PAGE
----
# Is there an analytical solution to the integral of a PDF?

## Main Question or Discussion Point

Hey all,

I have an engineering background with a pretty terrible grounding in statistics and just about all maths that I can't immediately visualize as some kind of dynamic system, so forgive me if this is an obvious question!

I am working through a set of derivations for a conditional probability problem and am a little stuck on a rigorous proof of the following...

$$\int_{\Re^{n}}\exp(-\frac{1}{2}A B A^T)dA = \frac{1}{|2\pi B|^{1/2}}$$

I can arrive at this solution by comparing the integral with that of the multivariate normal PDF which by definition is

$$\int_{\Re^{n}}\frac{1}{|2\pi \Sigma|^{1/2}}\exp(-\frac{1}{2}X \Sigma^{-1} X^T)dX = 1$$

(Substitute $$X = A$$ and $$\Sigma = B^{-1}$$ then cross multiply by everything outside of the exponential.)

Am I right in thinking that there is no analytical solution of this integral? It feels wrong to simply state it without proof, but if there is no solution how else can I present it?

Owen

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EnumaElish
Homework Helper
Did you mean "integral" = |2 pi B|^(1/2), instead of |2 pi B|^(-1/2)?

I believe it should be ^(-1/2) as I'm substituting sigma with B^-1 and I'm fairly sure that 1/det(B^-1) = det(B) (although I cant remember the proof for this!). So the fraction inside the integral gets flipped on the LHS, making ^(-1/2) correct.

I'm pretty happy with the first equation, its the fact that I've used the 2nd equation to construct it and I'd like to prove the second equation, if this is even possible!

I'm pretty happy with the first equation, its the fact that I've used the 2nd equation to construct it and I'd like to prove the second equation, if this is even possible!
The Gaussian integral: $$\int_{-\infty}^{\infty} e ^{-x^2}dx=\sqrt{x}$$

An analytic solution of this is given here.
http://en.wikipedia.org/wiki/Gaussian_integral

When normalized, it gives the core function for the Gaussian PDF where $$(x-\mu)^2/2\sigma^2$$ replaces $$x^2$$.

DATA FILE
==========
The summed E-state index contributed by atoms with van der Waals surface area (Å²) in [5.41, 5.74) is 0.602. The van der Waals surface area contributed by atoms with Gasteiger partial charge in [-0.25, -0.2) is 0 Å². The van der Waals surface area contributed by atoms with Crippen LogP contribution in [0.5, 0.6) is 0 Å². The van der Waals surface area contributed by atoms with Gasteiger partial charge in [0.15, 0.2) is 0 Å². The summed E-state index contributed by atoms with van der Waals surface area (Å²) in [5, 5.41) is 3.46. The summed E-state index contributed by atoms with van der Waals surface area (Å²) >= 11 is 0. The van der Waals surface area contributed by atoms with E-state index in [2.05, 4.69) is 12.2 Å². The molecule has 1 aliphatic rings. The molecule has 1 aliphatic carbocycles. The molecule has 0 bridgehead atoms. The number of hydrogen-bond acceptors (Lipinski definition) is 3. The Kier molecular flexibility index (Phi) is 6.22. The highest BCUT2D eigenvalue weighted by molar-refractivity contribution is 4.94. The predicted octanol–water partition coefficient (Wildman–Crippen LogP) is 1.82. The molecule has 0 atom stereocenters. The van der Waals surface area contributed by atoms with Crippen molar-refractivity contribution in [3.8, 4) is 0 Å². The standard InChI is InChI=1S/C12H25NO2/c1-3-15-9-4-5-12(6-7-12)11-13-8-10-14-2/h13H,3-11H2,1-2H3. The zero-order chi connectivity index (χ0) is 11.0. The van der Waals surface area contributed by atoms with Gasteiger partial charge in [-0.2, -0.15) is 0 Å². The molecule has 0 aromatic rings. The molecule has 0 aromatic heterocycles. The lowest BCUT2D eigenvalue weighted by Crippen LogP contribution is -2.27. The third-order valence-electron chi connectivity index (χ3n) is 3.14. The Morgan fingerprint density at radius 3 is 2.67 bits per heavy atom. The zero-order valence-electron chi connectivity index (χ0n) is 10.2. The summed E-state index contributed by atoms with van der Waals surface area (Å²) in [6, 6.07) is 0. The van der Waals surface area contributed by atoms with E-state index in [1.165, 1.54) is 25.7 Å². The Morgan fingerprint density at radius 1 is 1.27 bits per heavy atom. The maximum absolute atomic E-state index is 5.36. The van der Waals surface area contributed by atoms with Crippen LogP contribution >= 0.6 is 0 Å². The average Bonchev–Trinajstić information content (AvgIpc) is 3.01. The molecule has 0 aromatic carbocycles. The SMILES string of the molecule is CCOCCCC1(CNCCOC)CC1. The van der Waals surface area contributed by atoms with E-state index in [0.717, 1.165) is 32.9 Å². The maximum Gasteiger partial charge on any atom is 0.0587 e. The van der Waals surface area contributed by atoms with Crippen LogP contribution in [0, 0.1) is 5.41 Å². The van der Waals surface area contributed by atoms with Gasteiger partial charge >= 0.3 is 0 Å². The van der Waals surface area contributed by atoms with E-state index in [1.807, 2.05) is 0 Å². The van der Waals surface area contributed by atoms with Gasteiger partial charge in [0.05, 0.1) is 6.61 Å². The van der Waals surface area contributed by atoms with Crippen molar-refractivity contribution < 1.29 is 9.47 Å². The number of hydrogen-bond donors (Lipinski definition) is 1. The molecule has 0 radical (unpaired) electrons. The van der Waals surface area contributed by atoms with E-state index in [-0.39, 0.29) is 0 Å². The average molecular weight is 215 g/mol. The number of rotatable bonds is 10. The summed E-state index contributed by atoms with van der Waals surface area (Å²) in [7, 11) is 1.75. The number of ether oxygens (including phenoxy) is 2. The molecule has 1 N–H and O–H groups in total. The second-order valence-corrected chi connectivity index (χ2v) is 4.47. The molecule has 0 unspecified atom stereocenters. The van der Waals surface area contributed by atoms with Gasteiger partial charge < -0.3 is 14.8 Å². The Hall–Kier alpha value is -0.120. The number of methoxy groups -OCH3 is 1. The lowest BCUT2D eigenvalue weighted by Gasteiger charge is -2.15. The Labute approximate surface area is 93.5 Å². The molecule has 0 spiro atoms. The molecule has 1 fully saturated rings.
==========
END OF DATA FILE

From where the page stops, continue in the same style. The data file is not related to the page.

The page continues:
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EnumaElish
Homework Helper

I believe it should be ^(-1/2) as I'm substituting sigma with B^-1 and I'm fairly sure that 1/det(B^-1) = det(B) (although I cant remember the proof for this!). So the fraction inside the integral gets flipped on the LHS, making ^(-1/2) correct.
Okay, but then "2 pi" should be a divisor, not a multiplier of B.

Cheers for the replies.

EnumaElish, you are correct. I wrote this post from memory without referring to my notes. The 2pi is indeed a divisor!

SW VandeCarr, thats exactly what I was after. Thanks for the nudge in the right direction!

Cheers for the replies.

EnumaElish, you are correct. I wrote this post from memory without referring to my notes. The 2pi is indeed a divisor!

SW VandeCarr, thats exactly what I was after. Thanks for the nudge in the right direction!
You're welcome. This function and the closely related error function (erf) are about the most interesting in probability theory. They are non-elementary special functions.

Sorry. The Gaussian integral is: $$\int_{-\infty}^{\infty} e ^{-x^2}dx=\sqrt{\pi}$$.

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The Gaussian integral can be evaluated by first squaring (to get a 2d integral) then changing to polar coordinates. To work out the nd version you'll need to convert to coordinates such that e.g. y'y = x'Bx (this assumes B is non-singular).

The Gaussian integral can be evaluated by first squaring (to get a 2d integral) then changing to polar coordinates. To work out the nd version you'll need to convert to coordinates such that e.g. y'y = x'Bx (this assumes B is non-singular).
Just want to second this point. If B can't be decomposed by Cholesky factorization, then the answer will not be so simple. Thankfully all covariance matrices are ok. So this is step 1. Then once you are converted to independent y's, its simply a product of gaussian integrals, that is step 2.